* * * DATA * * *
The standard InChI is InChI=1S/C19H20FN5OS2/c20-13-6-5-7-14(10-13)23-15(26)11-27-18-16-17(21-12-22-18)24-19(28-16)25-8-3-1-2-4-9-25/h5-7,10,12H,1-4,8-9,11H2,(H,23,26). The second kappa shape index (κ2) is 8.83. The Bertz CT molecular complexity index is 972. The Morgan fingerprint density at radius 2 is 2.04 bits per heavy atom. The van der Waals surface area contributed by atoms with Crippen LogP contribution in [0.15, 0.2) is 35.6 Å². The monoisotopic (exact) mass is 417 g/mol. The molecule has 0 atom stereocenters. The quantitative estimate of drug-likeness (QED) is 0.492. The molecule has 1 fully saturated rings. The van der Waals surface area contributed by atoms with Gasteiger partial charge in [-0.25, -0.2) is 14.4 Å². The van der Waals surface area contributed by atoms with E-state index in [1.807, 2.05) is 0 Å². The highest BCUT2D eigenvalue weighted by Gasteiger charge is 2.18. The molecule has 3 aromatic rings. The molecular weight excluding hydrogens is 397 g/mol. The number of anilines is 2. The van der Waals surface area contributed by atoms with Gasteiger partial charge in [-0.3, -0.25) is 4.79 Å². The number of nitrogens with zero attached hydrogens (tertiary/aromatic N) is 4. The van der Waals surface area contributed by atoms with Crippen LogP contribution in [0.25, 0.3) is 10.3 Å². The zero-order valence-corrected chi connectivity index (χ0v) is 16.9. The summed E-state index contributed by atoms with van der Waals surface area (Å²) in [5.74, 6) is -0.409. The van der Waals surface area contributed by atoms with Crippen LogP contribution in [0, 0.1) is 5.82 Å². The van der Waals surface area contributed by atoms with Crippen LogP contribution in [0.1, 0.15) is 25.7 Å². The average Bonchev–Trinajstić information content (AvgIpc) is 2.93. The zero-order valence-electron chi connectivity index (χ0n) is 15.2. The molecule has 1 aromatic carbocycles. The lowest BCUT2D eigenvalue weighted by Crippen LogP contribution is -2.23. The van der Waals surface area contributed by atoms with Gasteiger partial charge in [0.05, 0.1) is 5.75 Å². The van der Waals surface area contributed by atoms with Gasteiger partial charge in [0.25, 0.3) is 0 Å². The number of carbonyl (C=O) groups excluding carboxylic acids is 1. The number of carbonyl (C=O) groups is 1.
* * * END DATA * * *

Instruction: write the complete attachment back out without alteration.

The standard InChI is InChI=1S/C19H20FN5OS2/c20-13-6-5-7-14(10-13)23-15(26)11-27-18-16-17(21-12-22-18)24-19(28-16)25-8-3-1-2-4-9-25/h5-7,10,12H,1-4,8-9,11H2,(H,23,26). The second kappa shape index (κ2) is 8.83. The Bertz CT molecular complexity index is 972. The Morgan fingerprint density at radius 2 is 2.04 bits per heavy atom. The van der Waals surface area contributed by atoms with Crippen LogP contribution in [0.15, 0.2) is 35.6 Å². The monoisotopic (exact) mass is 417 g/mol. The molecule has 0 atom stereocenters. The quantitative estimate of drug-likeness (QED) is 0.492. The molecule has 1 fully saturated rings. The van der Waals surface area contributed by atoms with Gasteiger partial charge in [-0.25, -0.2) is 14.4 Å². The van der Waals surface area contributed by atoms with E-state index in [1.807, 2.05) is 0 Å². The highest BCUT2D eigenvalue weighted by Gasteiger charge is 2.18. The molecule has 3 aromatic rings. The molecular weight excluding hydrogens is 397 g/mol. The number of anilines is 2. The van der Waals surface area contributed by atoms with Gasteiger partial charge in [-0.3, -0.25) is 4.79 Å². The number of nitrogens with zero attached hydrogens (tertiary/aromatic N) is 4. The van der Waals surface area contributed by atoms with Crippen LogP contribution in [0.25, 0.3) is 10.3 Å². The zero-order valence-corrected chi connectivity index (χ0v) is 16.9. The summed E-state index contributed by atoms with van der Waals surface area (Å²) in [5.74, 6) is -0.409. The van der Waals surface area contributed by atoms with Crippen LogP contribution in [0, 0.1) is 5.82 Å². The van der Waals surface area contributed by atoms with Crippen LogP contribution in [0.1, 0.15) is 25.7 Å². The average Bonchev–Trinajstić information content (AvgIpc) is 2.93. The zero-order valence-electron chi connectivity index (χ0n) is 15.2. The molecule has 1 aromatic carbocycles. The lowest BCUT2D eigenvalue weighted by Crippen LogP contribution is -2.23. The van der Waals surface area contributed by atoms with Gasteiger partial charge in [0.05, 0.1) is 5.75 Å². The van der Waals surface area contributed by atoms with Gasteiger partial charge in [0.25, 0.3) is 0 Å². The number of carbonyl (C=O) groups excluding carboxylic acids is 1. The number of carbonyl (C=O) groups is 1.